Is the artificial pancreas the next big thing?

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Stephanie Edwards (left) with Jo-Anne Rizzotto (right) looking at Edwards’ CGM

Throughout the month of August, we will be sharing important milestones from Joslin’s rich history. More than a century after its creation, Joslin continues its legacy as an internationally recognized diabetes treatment and research institution. This month we are celebrating the talented and dedicated individuals who have contributed to and continue to focus on our mission of preventing, treating and curing diabetes.

Sometimes the patient ends up teaching the teacher. Patient Stephanie Edwards recently demonstrated her brand-new continuous glucose monitor (CGM) to Director of Educational Services Jo-Anne Rizzotto, M.Ed., R.D., C.D.E., seeing that model for the first time.

Edwards is among people with type 1 diabetes who embrace advances in diabetes care as fast as they emerge. The CGM provides a continuous record of the patient’s glucose, reported on a digital device worn close to the body. Its sensor, inserted just under the skin, measures glucose in subcutaneous tissue.

“It takes longer for glucose to show up in subcutaneous tissue,” says Howard Wolpert, M.D., who oversees Joslin’s programs centered on incorporating the CGM and the insulin pump into patient care. “So we’ve computed new formulas for people reading their glucose levels on the CGM, verifying and fine-tuning these algorithms in clinical trials.”

The CGM often is used with an insulin pump, which sends out a steady stream of insulin to maintain a basal level, calculated for the person’s individual needs. When more insulin is needed, such as after meals, the patient prompts the pump to deliver more.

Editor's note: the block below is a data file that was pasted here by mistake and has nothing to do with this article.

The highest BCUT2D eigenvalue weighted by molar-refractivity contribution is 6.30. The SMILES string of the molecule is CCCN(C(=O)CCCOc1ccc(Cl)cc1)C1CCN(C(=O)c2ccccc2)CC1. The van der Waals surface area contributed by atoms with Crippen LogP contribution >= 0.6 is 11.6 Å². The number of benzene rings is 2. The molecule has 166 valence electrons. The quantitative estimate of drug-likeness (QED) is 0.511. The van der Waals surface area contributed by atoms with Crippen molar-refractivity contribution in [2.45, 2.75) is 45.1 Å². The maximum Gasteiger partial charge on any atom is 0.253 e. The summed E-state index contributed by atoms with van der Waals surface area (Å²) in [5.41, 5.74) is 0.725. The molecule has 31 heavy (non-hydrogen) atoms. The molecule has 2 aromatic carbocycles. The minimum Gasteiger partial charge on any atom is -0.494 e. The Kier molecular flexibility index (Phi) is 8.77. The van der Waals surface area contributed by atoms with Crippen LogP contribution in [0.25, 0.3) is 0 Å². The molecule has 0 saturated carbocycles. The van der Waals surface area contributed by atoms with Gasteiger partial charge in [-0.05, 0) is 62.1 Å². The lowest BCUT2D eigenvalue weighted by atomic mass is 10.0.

In combination, the pump and CGM take the place of the pancreas. Normally, the pancreas detects rising and falling glucose levels and automatically responds. But in type 1 diabetes, those functions have been lost. The patient must become “the brains of the pancreas,” learning these skills from their diabetes education team.

To date, no single device can do both functions. “Research efforts are focused on developing a single closed-loop device, or ‘artificial pancreas,’ that can sense glucose levels and automatically deliver insulin like a normal pancreas,” says Dr. Wolpert. “We’re getting closer to that ideal.”

3 Responses to Is the artificial pancreas the next big thing?

  1. Mary Sliwinski, RN MS says:

    I noticed that you did not mention Bosotn University, Bio medical Engineering, the PI who spearheaded the articfical pancreas with DEXCOM is Edward Damiano.
    Please add an addendum to correct your oversight.
    It is a wonderful story about how a father developed this for his son and the cutting edge research taking place at Boston University. You may contact Ed Damiano or Dean Ken Lutchen at BU,Dept of Engineering, for further information for your article.

  2. hadeel tawfeeq says:

    I am from iraq…and i have a 5 years old boy who is a diabetic. He is about to go to school so his need to have such device is great.Is it possible to help us with having the CGM for my child?.In Iraq,dealing with Diabetes is still uncommon so itis our responsibility as aperants to manage his diabete.

  3. Gil DePaula says:

    Wonderful! A few companies are working on the development of a wearable artificial (a.k.a. bionic) pancreas, including Pancreum (www.pancreum.com).

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